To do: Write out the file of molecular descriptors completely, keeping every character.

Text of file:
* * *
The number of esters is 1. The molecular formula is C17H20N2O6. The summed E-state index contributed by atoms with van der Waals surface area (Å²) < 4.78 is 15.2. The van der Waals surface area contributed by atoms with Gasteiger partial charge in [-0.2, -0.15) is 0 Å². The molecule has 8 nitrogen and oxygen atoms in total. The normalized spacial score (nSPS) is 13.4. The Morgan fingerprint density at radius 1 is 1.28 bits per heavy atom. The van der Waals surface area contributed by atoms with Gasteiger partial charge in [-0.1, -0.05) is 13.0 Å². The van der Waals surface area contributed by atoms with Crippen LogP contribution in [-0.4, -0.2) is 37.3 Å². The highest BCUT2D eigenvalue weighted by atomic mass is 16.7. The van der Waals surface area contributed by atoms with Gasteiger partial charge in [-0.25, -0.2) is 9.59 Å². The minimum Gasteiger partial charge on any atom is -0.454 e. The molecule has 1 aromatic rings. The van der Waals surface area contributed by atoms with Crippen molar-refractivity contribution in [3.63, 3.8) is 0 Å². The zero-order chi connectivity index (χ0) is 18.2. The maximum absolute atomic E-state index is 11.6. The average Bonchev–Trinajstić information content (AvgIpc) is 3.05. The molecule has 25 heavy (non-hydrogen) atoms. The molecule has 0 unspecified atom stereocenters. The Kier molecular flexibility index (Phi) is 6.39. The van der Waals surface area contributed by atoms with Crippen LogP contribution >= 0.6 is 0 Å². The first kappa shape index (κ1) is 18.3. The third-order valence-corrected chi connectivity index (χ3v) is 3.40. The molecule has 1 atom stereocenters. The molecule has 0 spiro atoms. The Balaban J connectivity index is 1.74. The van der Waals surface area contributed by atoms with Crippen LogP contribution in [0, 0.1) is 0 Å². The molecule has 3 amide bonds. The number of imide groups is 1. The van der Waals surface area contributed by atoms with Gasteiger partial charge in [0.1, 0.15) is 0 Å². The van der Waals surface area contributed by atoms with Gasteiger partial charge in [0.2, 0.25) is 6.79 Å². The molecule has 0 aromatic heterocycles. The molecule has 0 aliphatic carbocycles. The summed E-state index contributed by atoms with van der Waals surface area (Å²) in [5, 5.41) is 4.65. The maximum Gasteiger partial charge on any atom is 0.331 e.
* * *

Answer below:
The number of esters is 1. The molecular formula is C17H20N2O6. The summed E-state index contributed by atoms with van der Waals surface area (Å²) < 4.78 is 15.2. The van der Waals surface area contributed by atoms with Gasteiger partial charge in [-0.2, -0.15) is 0 Å². The molecule has 8 nitrogen and oxygen atoms in total. The normalized spacial score (nSPS) is 13.4. The Morgan fingerprint density at radius 1 is 1.28 bits per heavy atom. The van der Waals surface area contributed by atoms with Gasteiger partial charge in [-0.1, -0.05) is 13.0 Å². The van der Waals surface area contributed by atoms with Crippen LogP contribution in [-0.4, -0.2) is 37.3 Å². The highest BCUT2D eigenvalue weighted by atomic mass is 16.7. The van der Waals surface area contributed by atoms with Gasteiger partial charge in [-0.25, -0.2) is 9.59 Å². The minimum Gasteiger partial charge on any atom is -0.454 e. The molecule has 1 aromatic rings. The van der Waals surface area contributed by atoms with Crippen molar-refractivity contribution in [3.63, 3.8) is 0 Å². The zero-order chi connectivity index (χ0) is 18.2. The maximum absolute atomic E-state index is 11.6. The average Bonchev–Trinajstić information content (AvgIpc) is 3.05. The molecule has 25 heavy (non-hydrogen) atoms. The molecule has 0 unspecified atom stereocenters. The Kier molecular flexibility index (Phi) is 6.39. The van der Waals surface area contributed by atoms with Crippen LogP contribution >= 0.6 is 0 Å². The first kappa shape index (κ1) is 18.3. The third-order valence-corrected chi connectivity index (χ3v) is 3.40. The molecule has 1 atom stereocenters. The molecule has 0 spiro atoms. The Balaban J connectivity index is 1.74. The van der Waals surface area contributed by atoms with Crippen LogP contribution in [0, 0.1) is 0 Å². The molecule has 3 amide bonds. The number of imide groups is 1. The van der Waals surface area contributed by atoms with Gasteiger partial charge in [0.1, 0.15) is 0 Å². The van der Waals surface area contributed by atoms with Gasteiger partial charge in [0.2, 0.25) is 6.79 Å². The molecule has 0 aromatic heterocycles. The molecule has 0 aliphatic carbocycles. The summed E-state index contributed by atoms with van der Waals surface area (Å²) in [5, 5.41) is 4.65. The maximum Gasteiger partial charge on any atom is 0.331 e.